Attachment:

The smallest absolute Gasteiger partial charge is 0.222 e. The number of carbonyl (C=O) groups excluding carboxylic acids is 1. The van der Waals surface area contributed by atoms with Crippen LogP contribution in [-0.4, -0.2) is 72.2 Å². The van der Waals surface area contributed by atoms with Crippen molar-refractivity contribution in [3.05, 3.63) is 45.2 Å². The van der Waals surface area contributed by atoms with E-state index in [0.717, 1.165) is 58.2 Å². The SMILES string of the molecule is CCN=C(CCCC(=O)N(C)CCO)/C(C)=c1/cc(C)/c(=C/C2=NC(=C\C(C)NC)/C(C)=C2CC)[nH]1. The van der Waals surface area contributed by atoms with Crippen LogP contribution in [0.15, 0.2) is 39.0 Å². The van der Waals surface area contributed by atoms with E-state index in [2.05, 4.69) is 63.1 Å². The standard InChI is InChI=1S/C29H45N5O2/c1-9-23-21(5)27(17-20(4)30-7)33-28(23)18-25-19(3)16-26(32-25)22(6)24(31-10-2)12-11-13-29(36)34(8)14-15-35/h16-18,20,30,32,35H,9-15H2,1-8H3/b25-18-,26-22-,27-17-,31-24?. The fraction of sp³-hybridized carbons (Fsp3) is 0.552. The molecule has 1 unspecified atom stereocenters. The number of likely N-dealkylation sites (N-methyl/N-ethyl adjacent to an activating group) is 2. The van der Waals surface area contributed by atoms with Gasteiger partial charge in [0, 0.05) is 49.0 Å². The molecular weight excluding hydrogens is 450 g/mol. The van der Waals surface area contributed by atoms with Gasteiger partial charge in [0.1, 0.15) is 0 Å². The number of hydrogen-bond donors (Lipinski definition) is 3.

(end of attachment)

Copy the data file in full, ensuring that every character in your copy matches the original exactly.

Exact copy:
The smallest absolute Gasteiger partial charge is 0.222 e. The number of carbonyl (C=O) groups excluding carboxylic acids is 1. The van der Waals surface area contributed by atoms with Crippen LogP contribution in [-0.4, -0.2) is 72.2 Å². The van der Waals surface area contributed by atoms with Crippen molar-refractivity contribution in [3.05, 3.63) is 45.2 Å². The van der Waals surface area contributed by atoms with E-state index in [0.717, 1.165) is 58.2 Å². The SMILES string of the molecule is CCN=C(CCCC(=O)N(C)CCO)/C(C)=c1/cc(C)/c(=C/C2=NC(=C\C(C)NC)/C(C)=C2CC)[nH]1. The van der Waals surface area contributed by atoms with Crippen LogP contribution in [0.15, 0.2) is 39.0 Å². The van der Waals surface area contributed by atoms with E-state index in [2.05, 4.69) is 63.1 Å². The standard InChI is InChI=1S/C29H45N5O2/c1-9-23-21(5)27(17-20(4)30-7)33-28(23)18-25-19(3)16-26(32-25)22(6)24(31-10-2)12-11-13-29(36)34(8)14-15-35/h16-18,20,30,32,35H,9-15H2,1-8H3/b25-18-,26-22-,27-17-,31-24?. The fraction of sp³-hybridized carbons (Fsp3) is 0.552. The molecule has 1 unspecified atom stereocenters. The number of likely N-dealkylation sites (N-methyl/N-ethyl adjacent to an activating group) is 2. The van der Waals surface area contributed by atoms with Gasteiger partial charge in [0, 0.05) is 49.0 Å². The molecular weight excluding hydrogens is 450 g/mol. The van der Waals surface area contributed by atoms with Gasteiger partial charge in [0.1, 0.15) is 0 Å². The number of hydrogen-bond donors (Lipinski definition) is 3.